-- A database that was left unprotected online revealed the extent of China's efforts to monitor its own population via facial recognition technology in the western region of Xinjiang, the Associated Press's Yanan Wang and Dake Kang reported. Victor Gevers, a Dutch cybersecurity researcher, found that the exposed database contained information including names, birth dates and places of employment on more than 2.5 million people in the region. “The database Gevers found appears to have been recording people’s movements tracked by facial recognition technology, he said, logging more than 6.7 million coordinates in a span of 24 hours,” the AP reported.
— Cisco said in a report that U.S. policies have given the United States a strong position in the race to dominate 5G wireless networks, The Post's Brian Fung reported. The development of 5G is expected to make download speeds faster and help boost new technology including self-driving vehicles. “The U.S. has made a good start in changing policies to support the deployment of 5G, and as we look around the rest of the world, policy changes of the type we’ve seen here in the U.S. have not yet happened,” said Mary Brown, senior director of government affairs at Cisco, according to my colleague. “We do expect that’s going to be changing over the next 12 to 18 months, and so the race to 5G is very real.”
— President Trump signed a policy directive laying out a plan to create a Space Force, The Post's Dan Lamothe reported. The document directs the Defense Department to come up with legislation for Congress that would establish the Space Force within the Air Force Department. “The move appears to mark a rhetorical and political compromise: While the Trump administration will continue to call the new service the Space Force, it will more closely resemble a previous proposal on Capitol Hill for a smaller Space Corps that does not have a new, separate service secretary appointed by the president,” Dan wrote.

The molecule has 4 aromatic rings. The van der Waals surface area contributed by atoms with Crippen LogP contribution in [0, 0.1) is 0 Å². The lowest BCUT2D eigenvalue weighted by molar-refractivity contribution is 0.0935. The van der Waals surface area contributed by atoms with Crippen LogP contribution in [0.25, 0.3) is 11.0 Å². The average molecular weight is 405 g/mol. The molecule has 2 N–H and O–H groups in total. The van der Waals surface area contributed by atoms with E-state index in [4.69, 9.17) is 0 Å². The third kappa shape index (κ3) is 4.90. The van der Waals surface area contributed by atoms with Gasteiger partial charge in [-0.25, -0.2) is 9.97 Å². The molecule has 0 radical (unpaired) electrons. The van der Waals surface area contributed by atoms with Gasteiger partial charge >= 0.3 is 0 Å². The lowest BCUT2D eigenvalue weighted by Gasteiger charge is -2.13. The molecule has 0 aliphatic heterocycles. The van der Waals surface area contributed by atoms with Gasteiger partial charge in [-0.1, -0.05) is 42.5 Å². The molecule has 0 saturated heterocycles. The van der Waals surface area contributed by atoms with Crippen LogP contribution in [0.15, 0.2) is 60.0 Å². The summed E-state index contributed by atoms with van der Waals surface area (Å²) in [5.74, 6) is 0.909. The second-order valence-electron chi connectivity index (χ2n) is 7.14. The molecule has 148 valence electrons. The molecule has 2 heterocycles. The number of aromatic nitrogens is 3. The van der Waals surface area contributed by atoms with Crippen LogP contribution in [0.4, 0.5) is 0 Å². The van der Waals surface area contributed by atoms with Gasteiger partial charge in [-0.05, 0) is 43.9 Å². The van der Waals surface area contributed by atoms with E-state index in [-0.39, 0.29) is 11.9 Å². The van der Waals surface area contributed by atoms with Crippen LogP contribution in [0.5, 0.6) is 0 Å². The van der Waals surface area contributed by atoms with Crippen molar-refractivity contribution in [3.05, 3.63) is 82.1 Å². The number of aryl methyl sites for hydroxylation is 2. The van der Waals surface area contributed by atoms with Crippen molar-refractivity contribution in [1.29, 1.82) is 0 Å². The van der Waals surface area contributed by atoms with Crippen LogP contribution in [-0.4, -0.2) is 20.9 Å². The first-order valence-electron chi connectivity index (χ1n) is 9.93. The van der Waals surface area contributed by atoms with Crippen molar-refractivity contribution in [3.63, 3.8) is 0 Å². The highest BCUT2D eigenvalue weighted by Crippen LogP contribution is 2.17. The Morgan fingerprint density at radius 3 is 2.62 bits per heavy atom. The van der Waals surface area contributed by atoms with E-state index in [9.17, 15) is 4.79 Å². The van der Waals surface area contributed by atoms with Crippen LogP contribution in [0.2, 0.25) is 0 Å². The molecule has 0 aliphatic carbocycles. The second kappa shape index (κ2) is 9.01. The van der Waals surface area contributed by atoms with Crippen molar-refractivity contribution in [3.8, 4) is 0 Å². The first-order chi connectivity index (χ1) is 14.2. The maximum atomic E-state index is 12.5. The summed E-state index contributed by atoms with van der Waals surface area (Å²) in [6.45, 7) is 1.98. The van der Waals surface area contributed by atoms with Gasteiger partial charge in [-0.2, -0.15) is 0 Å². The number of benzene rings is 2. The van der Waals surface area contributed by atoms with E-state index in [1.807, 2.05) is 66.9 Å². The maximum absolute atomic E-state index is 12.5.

— More technology news from the public sector:
— A digital advocacy group wants to support employees of tech companies who seek to speak out against “unethical tech,” the Guardian's Sam Levin reported. The group Fight for the Future launched a campaign that features ads on social media that are directed at tech workers. “A new website, SpeakOut.Tech, encourages workers to safely leak information and organize their colleagues and includes a video ad that the group is promoting by using the micro-targeting ad features of Facebook and Google,” according to the Guardian.
The SpeakOut.Tech website says workers should ask themselves whether the products that they are working on could potentially cause harm to people. “Does the product you’re building have the ability to unfairly target communities of color, endanger families seeking asylum, or expose survivors of abuse?” says a message on the site.
— More news about tech workforce and culture:
— Tech news generating buzz around the Web:
— Natalie Gillam McLaughlin is joining TechNet, a network of tech executives, as director of communications, according to a news release from the group.
— News about tech incidents and blunders:
— Today in funding news:
- The Woodrow Wilson Center holds an event on China’s development of new-energy vehicles tomorrow.
- Senate Commerce Committee hearing on “policy principles for a federal data privacy framework” on Feb. 27.
- The Cato Institute holds a conference titled “Who’s afraid of Big Tech?” on March 1.
- The Center for Strategic and International Studies holds an event on “digital governance and the pursuit of technological leadership” on March 4.